The Affordable Care Act – also referred to as ACA, Obamacare, or PPACA – has now been around for over a decade having been signed into law by former President Obama on March 23, 2010. The ACA required US citizens and permanent residents to maintain “minimum essential healthcare coverage” or be subject to pay a fine when paying taxes to the International Revenue Service (IRS). This fine has since been eliminated in many cases but it changed the landscape of the way that US insurance companies did and continue to do business.
While the initial intent of the bill was to expand coverage to US citizens, there were questions surrounding its impact on international students, scholars, and other populations. Now, having been in existence for a while, there is a lot of clarity about what school and student responsibilities are. In this blog, we will examine some popular questions regarding ACA coverage.
Does the ACA apply to international students?
If a student is holding an F, J, M, or Q visa in the U.S., they are considered a non-resident alien for tax purposes for the first 5 years and are exempt from the mandate. There is no insurance requirement for F1 students, and it is up to the school to determine what the requirements are.
Does the ACA apply to J visa holders similarly?
Similar to the requirement for F visa holders, any J visa holder who is a non-resident for tax purposes is also exempt from the ACA. But, unlike F1 visa holders who have no federal requirements, the Department of State does require that all J1 and J2 visa holders maintain a certain level of insurance requirements while in the US at all times (which is significantly less than what the ACA requires).
How are schools navigating their group insurance plan for students?
Many schools throughout the US do require some level of health insurance; however that can vary by school. The most common ways to administer a school’s insurance plan includes:
- A group plan just for international students (which may or may not include scholars)
- A group plan for all students, including US and international students
- No group plan, but may require all students to enroll in an individual plan that meets certain requirements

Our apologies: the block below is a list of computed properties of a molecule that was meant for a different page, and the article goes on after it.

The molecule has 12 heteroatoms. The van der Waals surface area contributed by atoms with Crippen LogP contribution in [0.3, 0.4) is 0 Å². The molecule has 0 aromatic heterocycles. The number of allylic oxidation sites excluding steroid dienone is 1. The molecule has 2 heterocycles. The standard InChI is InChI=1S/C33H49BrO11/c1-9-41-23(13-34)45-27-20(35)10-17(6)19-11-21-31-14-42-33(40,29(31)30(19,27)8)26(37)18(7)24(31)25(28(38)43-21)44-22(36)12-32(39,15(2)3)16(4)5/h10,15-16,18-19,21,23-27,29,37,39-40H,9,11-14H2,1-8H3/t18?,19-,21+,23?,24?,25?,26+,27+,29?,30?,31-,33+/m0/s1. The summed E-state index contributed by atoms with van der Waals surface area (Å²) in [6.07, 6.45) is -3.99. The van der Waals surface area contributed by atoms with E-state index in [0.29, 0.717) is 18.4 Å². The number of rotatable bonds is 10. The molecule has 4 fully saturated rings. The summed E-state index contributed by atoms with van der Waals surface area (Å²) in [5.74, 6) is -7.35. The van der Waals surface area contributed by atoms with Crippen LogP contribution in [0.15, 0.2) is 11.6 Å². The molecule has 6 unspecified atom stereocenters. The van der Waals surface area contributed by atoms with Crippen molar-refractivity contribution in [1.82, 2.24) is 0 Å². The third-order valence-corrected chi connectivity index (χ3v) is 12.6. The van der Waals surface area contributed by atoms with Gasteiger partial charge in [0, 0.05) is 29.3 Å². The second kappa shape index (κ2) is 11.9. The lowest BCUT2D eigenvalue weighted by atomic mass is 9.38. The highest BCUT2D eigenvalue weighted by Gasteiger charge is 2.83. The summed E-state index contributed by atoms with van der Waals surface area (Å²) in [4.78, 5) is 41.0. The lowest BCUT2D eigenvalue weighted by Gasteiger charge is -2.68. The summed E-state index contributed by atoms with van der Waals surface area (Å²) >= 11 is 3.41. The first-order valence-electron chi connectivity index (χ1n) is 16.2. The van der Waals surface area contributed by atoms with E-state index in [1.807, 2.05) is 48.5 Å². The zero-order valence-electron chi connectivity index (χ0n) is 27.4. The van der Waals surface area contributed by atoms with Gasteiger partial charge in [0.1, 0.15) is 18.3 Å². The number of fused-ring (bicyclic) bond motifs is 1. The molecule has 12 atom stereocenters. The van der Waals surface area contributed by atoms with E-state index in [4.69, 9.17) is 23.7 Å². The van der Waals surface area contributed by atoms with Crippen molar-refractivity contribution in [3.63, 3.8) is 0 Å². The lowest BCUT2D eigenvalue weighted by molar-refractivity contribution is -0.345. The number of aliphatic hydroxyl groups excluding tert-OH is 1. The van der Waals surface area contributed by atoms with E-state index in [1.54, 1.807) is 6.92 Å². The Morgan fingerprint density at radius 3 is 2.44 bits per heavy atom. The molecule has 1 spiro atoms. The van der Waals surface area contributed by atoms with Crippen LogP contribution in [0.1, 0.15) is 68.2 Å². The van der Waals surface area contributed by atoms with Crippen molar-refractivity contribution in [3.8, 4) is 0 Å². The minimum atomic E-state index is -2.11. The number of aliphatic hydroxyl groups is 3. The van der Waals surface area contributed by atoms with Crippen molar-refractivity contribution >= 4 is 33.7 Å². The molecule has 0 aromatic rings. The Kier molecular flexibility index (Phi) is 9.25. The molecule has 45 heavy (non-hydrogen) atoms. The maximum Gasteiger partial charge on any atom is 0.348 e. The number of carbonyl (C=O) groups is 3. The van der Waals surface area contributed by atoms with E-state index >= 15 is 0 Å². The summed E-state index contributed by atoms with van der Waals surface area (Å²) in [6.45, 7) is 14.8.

While the way in which insurance is administered can vary school by school, it is important that all international students carry some insurance while they are in the US. It can be challenging to explain how expensive the healthcare system in the US is and how there is no national or universal healthcare system.
What does an ACA compliant plan mean?
An ACA compliant group plan is often found on college campuses when both domestic and international students are on one plan, but it doesn’t have to be. ACA coverage requires the plan to be filed in that state and to also meet the “minimum essential healthcare coverage”. The 10 benefit requirements are:
- Ambulatory patient services (outpatient care you get without being admitted to a hospital)
- Emergency services
- Hospitalization (like surgery and overnight stays)
- Pregnancy, maternity, and newborn care (both before and after birth)
- Mental health and substance use disorder services, including behavioral health treatment (this includes counseling and psychotherapy)
- Prescription drugs
- Rehabilitative and habilitative services and devices (services and devices to help people with injuries, disabilities, or chronic conditions gain or recover mental and physical skills)
- Laboratory services
- Preventive and wellness services and chronic disease management
- Pediatric services, including oral and vision care (but adult dental and vision coverage aren’t essential health benefits)